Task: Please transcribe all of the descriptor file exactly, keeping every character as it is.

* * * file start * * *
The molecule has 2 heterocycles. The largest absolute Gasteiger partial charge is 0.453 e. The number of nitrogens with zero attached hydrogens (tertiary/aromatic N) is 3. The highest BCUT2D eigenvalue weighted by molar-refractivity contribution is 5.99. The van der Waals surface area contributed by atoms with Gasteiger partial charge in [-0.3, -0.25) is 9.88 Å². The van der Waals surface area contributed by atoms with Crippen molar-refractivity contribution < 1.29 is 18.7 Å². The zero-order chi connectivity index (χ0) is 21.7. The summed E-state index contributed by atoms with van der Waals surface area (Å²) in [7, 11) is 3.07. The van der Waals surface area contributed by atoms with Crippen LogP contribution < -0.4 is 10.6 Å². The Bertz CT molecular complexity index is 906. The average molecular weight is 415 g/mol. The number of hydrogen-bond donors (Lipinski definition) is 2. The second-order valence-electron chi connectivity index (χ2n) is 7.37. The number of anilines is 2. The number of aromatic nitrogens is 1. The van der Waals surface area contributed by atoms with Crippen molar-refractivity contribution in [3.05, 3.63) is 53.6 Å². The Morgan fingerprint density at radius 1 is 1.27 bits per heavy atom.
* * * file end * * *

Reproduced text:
The molecule has 2 heterocycles. The largest absolute Gasteiger partial charge is 0.453 e. The number of nitrogens with zero attached hydrogens (tertiary/aromatic N) is 3. The highest BCUT2D eigenvalue weighted by molar-refractivity contribution is 5.99. The van der Waals surface area contributed by atoms with Gasteiger partial charge in [-0.3, -0.25) is 9.88 Å². The van der Waals surface area contributed by atoms with Crippen molar-refractivity contribution < 1.29 is 18.7 Å². The zero-order chi connectivity index (χ0) is 21.7. The summed E-state index contributed by atoms with van der Waals surface area (Å²) in [7, 11) is 3.07. The van der Waals surface area contributed by atoms with Crippen LogP contribution < -0.4 is 10.6 Å². The Bertz CT molecular complexity index is 906. The average molecular weight is 415 g/mol. The number of hydrogen-bond donors (Lipinski definition) is 2. The second-order valence-electron chi connectivity index (χ2n) is 7.37. The number of anilines is 2. The number of aromatic nitrogens is 1. The van der Waals surface area contributed by atoms with Crippen molar-refractivity contribution in [3.05, 3.63) is 53.6 Å². The Morgan fingerprint density at radius 1 is 1.27 bits per heavy atom.